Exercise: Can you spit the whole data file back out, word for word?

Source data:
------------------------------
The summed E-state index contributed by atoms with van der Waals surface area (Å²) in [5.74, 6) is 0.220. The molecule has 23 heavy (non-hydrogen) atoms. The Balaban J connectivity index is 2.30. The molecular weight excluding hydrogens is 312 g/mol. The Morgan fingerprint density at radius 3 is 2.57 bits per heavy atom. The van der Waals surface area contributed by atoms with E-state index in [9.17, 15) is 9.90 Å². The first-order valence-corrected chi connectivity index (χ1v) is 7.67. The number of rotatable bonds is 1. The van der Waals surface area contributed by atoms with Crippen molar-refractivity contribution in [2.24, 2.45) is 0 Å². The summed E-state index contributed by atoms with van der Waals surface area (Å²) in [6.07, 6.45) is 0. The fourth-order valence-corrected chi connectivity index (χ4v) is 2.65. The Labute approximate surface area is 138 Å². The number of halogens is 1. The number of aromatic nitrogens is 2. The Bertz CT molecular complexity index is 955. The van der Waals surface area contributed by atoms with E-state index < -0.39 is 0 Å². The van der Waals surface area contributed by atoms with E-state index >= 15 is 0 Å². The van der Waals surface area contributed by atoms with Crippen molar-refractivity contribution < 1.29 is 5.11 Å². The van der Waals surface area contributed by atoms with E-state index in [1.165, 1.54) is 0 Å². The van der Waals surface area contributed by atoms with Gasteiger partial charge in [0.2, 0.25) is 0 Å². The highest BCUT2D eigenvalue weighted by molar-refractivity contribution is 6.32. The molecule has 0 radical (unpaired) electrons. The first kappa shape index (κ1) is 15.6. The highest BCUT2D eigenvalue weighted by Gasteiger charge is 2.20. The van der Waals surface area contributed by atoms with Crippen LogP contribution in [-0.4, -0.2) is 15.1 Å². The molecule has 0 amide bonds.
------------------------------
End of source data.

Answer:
The summed E-state index contributed by atoms with van der Waals surface area (Å²) in [5.74, 6) is 0.220. The molecule has 23 heavy (non-hydrogen) atoms. The Balaban J connectivity index is 2.30. The molecular weight excluding hydrogens is 312 g/mol. The Morgan fingerprint density at radius 3 is 2.57 bits per heavy atom. The van der Waals surface area contributed by atoms with E-state index in [9.17, 15) is 9.90 Å². The first-order valence-corrected chi connectivity index (χ1v) is 7.67. The number of rotatable bonds is 1. The van der Waals surface area contributed by atoms with Crippen molar-refractivity contribution in [2.24, 2.45) is 0 Å². The summed E-state index contributed by atoms with van der Waals surface area (Å²) in [6.07, 6.45) is 0. The fourth-order valence-corrected chi connectivity index (χ4v) is 2.65. The Labute approximate surface area is 138 Å². The number of halogens is 1. The number of aromatic nitrogens is 2. The Bertz CT molecular complexity index is 955. The van der Waals surface area contributed by atoms with E-state index < -0.39 is 0 Å². The van der Waals surface area contributed by atoms with E-state index >= 15 is 0 Å². The van der Waals surface area contributed by atoms with Crippen molar-refractivity contribution < 1.29 is 5.11 Å². The van der Waals surface area contributed by atoms with E-state index in [1.165, 1.54) is 0 Å². The van der Waals surface area contributed by atoms with Gasteiger partial charge in [0.2, 0.25) is 0 Å². The highest BCUT2D eigenvalue weighted by molar-refractivity contribution is 6.32. The molecule has 0 radical (unpaired) electrons. The first kappa shape index (κ1) is 15.6. The highest BCUT2D eigenvalue weighted by Gasteiger charge is 2.20. The van der Waals surface area contributed by atoms with Crippen LogP contribution in [-0.4, -0.2) is 15.1 Å². The molecule has 0 amide bonds.